A changed tone in Washington, if costless, would be a wonderful thing. But voters put Obama and Democratic majorities into office in order to get results. If Obama chooses to embrace Republicans even as they actively work against the interests of the vast majority of Americans, then we have to question his judgment. It takes two to change the tone. Republicans aren’t interested, and they’re using his overtures to undermine the American economy and the Obama presidency. Obama’s mandate is his to deploy or squander, and the speed with which he has lost control of the storyline on stimulus suggests that he has miscalculated in figuring how much magnanimity that mandate affords him.Two, he is doing exactly the right thing:
For me, that is simply a relieved expectation that a) this president understands that change is a process in which other actors and interlocutors need to be heard from; b) his team seems able to take constructive criticism and adjust; and c) this president is not fazed by much.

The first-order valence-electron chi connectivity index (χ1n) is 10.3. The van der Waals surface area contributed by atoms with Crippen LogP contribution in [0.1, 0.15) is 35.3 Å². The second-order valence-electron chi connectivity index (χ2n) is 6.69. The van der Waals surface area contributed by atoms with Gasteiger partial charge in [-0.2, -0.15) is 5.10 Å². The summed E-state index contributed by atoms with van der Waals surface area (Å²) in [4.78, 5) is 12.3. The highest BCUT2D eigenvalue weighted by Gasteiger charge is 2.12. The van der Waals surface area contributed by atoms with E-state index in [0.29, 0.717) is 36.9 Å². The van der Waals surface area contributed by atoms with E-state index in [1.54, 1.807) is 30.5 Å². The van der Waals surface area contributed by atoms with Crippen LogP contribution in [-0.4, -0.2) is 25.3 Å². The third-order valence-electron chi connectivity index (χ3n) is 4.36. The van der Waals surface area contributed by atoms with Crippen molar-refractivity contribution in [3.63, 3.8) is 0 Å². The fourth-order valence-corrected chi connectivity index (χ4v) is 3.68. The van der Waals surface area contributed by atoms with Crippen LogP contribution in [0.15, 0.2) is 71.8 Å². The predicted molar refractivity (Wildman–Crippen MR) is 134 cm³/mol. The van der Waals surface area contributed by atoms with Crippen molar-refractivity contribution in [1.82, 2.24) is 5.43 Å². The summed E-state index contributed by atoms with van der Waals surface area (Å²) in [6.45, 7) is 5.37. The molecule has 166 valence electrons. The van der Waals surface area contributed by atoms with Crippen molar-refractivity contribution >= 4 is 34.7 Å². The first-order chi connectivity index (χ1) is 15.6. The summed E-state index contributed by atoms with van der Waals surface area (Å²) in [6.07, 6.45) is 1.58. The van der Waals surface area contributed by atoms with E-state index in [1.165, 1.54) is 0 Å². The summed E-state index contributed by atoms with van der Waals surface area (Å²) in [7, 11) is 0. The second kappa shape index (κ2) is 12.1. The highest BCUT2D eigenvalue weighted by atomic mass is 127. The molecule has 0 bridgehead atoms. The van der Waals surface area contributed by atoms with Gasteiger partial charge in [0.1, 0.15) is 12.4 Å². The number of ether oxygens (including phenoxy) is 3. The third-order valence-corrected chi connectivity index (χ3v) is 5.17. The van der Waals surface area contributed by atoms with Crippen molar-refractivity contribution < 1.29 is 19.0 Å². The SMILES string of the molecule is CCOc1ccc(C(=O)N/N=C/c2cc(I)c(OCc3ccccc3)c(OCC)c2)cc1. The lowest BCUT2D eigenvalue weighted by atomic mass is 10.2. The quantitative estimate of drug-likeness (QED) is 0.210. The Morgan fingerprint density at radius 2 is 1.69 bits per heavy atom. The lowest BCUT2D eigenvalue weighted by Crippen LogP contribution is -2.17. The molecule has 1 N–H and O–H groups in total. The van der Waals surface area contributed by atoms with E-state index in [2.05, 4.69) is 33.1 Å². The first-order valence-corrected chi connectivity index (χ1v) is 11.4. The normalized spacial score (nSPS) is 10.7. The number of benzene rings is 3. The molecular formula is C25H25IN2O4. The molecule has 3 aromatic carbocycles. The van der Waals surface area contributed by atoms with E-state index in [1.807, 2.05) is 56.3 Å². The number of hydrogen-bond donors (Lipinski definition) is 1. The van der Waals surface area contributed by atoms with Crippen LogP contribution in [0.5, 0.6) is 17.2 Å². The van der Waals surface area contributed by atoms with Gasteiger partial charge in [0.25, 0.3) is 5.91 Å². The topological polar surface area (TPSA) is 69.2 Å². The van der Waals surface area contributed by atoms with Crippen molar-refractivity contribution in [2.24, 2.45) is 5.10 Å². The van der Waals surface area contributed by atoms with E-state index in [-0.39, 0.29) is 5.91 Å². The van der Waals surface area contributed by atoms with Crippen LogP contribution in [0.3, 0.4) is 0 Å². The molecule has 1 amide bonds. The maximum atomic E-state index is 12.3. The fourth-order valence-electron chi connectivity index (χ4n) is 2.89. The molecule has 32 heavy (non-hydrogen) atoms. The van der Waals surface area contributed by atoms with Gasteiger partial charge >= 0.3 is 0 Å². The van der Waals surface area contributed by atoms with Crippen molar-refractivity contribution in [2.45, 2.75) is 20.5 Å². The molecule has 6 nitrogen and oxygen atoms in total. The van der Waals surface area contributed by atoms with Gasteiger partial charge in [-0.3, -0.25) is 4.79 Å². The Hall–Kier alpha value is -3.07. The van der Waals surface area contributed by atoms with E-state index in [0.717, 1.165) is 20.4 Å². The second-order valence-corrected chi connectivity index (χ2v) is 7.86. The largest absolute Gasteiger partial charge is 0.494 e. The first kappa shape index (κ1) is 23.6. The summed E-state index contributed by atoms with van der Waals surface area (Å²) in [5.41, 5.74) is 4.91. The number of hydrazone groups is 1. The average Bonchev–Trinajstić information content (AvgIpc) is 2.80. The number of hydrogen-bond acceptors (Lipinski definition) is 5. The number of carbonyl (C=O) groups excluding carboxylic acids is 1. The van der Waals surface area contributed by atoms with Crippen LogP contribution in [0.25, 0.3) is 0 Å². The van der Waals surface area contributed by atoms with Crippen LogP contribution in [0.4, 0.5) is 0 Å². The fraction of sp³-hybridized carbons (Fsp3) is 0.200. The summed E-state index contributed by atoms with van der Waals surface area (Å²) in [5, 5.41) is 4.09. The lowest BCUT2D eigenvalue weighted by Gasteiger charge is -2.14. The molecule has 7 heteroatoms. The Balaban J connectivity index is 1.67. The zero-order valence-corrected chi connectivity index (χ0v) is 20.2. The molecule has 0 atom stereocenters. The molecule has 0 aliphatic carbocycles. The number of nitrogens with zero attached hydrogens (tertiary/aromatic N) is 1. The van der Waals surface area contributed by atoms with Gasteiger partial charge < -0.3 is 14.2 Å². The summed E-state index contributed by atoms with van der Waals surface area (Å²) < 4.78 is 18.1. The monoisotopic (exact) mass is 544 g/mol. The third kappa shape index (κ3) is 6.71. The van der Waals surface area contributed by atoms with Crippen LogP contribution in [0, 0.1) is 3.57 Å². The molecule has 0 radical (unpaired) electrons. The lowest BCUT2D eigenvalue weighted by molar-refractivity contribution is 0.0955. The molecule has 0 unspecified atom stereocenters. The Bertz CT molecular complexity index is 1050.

The issues in the stimulus bill are real ones - the Goldilocks question of how to put together a counter-cyclical measure that will be neither too small nor too big requires some healthy to-and-fro (even if a lot of it is above my professional pay-grade). Leonhardt's column this morning is, as always, clarifying on this.
But I'm not worried yet that no bill will pass. Of course, Obama could get a partisan bill immediately if he wanted to. But he's letting the process take its (still-limited) time and work. Not a "Decider", remember. A presider.
I am not sure right now which is an accurate assessment. It certainly hasn't been pretty.